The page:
Are you the child of an older mother? What are the effects on children whose mothers have them “later?”
The number of births to women in their 30s and well into their 40s keeps rising; at the same time, the number of women between ages 20 and 24 who are having their first child falls. Surprisingly, the number of women having babies in their mid-forties or older, although still relatively small, has tripled in the last 20 years.
The pushback and concern about women having babies when they are older have been well documented. In spite of risks, having babies “later” is increasingly popular, signaling a trend that is more than likely to continue. Robin Gorman Newman (no relation), the founder of MotherhoodLater.com, a community, and resource for “later” moms tells me that her organization has been growing steadily since she started it in 2005. “I receive ongoing inquiries from women anticipating they may become a mom at age 35 and older seeking information and support,” she says.
Medical advances — in-vitro fertilization, egg freezing, frozen embryos, donor eggs, and surrogates — have allowed women to consider waiting to have children until they feel ready. With technology to monitor and protect both mother and fetus, many risks have been reduced. These advances also provide a “security blanket,” a cushion of sorts, for women who wait to become mothers.
CBS Sunday Morning spotlighted first-time mothers who started their families in their 40s. Some conceived naturally, others used fertility assistance. “Is 40 the new 30 for having babies?” CBS asked. These women underscore the realities of getting established and being able to have their babies when the time is right for them.
There are many benefits for mothers — and fathers — who wait until they are older. I outlined one of them for women whether single or partnered in more detail in “Want to Make More Money? Have Babies After 30.” But what are the benefits for the children of “older” mothers?
Benefits for Children of “Older Mothers”
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Studies in recent years counter some negative stereotypes of “older” mothers and highlight the benefits for their children.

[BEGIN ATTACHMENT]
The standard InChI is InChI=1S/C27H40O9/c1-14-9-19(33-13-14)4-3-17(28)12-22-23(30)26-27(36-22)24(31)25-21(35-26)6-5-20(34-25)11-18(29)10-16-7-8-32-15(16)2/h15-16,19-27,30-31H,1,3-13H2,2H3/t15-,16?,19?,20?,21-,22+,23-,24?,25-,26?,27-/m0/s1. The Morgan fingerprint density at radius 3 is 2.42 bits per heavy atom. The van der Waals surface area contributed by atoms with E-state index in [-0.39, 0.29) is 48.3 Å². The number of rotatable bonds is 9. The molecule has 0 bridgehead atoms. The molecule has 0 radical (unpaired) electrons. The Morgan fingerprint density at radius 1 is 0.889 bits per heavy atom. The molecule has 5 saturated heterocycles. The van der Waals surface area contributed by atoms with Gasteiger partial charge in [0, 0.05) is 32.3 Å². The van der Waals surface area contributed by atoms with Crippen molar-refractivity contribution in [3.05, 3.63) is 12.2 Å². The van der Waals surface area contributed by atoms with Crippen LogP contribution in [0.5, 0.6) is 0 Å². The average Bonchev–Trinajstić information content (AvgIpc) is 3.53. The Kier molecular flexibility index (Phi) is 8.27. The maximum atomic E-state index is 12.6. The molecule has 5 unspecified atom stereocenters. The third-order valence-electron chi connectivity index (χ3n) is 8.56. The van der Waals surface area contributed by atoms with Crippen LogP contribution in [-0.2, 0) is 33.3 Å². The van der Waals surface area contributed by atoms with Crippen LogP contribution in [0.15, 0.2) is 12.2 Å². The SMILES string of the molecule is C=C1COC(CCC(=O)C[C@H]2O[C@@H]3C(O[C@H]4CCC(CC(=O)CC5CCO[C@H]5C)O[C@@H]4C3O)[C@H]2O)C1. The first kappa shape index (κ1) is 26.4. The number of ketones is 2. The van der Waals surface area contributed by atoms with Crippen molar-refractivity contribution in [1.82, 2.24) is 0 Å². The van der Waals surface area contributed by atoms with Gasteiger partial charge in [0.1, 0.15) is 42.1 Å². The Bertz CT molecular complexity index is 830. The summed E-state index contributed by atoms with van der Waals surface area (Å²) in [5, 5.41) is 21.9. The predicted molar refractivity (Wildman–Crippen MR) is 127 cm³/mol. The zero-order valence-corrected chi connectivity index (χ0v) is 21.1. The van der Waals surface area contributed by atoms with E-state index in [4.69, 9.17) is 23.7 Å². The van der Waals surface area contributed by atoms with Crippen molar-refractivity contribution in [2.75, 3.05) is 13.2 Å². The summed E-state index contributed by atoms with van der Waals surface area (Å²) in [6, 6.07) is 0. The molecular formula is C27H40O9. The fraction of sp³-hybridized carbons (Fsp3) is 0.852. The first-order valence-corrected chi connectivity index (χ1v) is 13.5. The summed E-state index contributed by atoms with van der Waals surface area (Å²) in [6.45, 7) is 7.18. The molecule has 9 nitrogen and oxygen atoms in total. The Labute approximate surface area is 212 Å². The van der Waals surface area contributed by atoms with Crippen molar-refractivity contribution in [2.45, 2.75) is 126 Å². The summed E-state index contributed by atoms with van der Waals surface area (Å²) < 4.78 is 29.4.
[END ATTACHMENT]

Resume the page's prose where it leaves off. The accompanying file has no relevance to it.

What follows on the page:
1. Children are likely to have positive long-term outcomes.
Using data from Sweden, the study “Advanced Maternal Age and Offspring Outcomes: Reproductive Aging and Counterbalancing Period Trends” looked at how secular improvements — advancements in public health, for example — may “outweigh the disadvantages that have been shown to be associated with being born to an older mother.” They found that fertility postponement — due to such factors as more career opportunities for women and birth control — even to age 40 and beyond, “is associated with positive long-term outcomes for children.”
When the researchers analyzed data from siblings who essentially had a similar home environment, they noted that the sibling born when the mother was older was taller, stayed in the educational system longer, was more likely to attend university, and performed better on standardized tests than the siblings born when their mother was younger.
Barclay and Myrskylä wrote, “We found no substantively or statistically significant disadvantage for outcomes in adulthood for those born to older mothers, not even for those born to mothers aged 45 or older… These results are also likely to apply to other countries where health is improving and education is expanding.” Their findings were supported and augmented in several studies.
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2. Children acquire more advanced language skills.
When Jessica Harding and her colleagues investigated “The Relationship Between Maternal Education and Children’s Academic Outcomes,” they found that because older mothers have probably stayed in school longer, they have and use more extensive vocabularies when interacting with their children, starting at very young ages. The study makes clear that enriched language skills are “a crucial component of children’s cognitive skills,” which is evident in how they perform in school. In short, “Children exposed to more enriched language environments demonstrate more advanced language abilities.”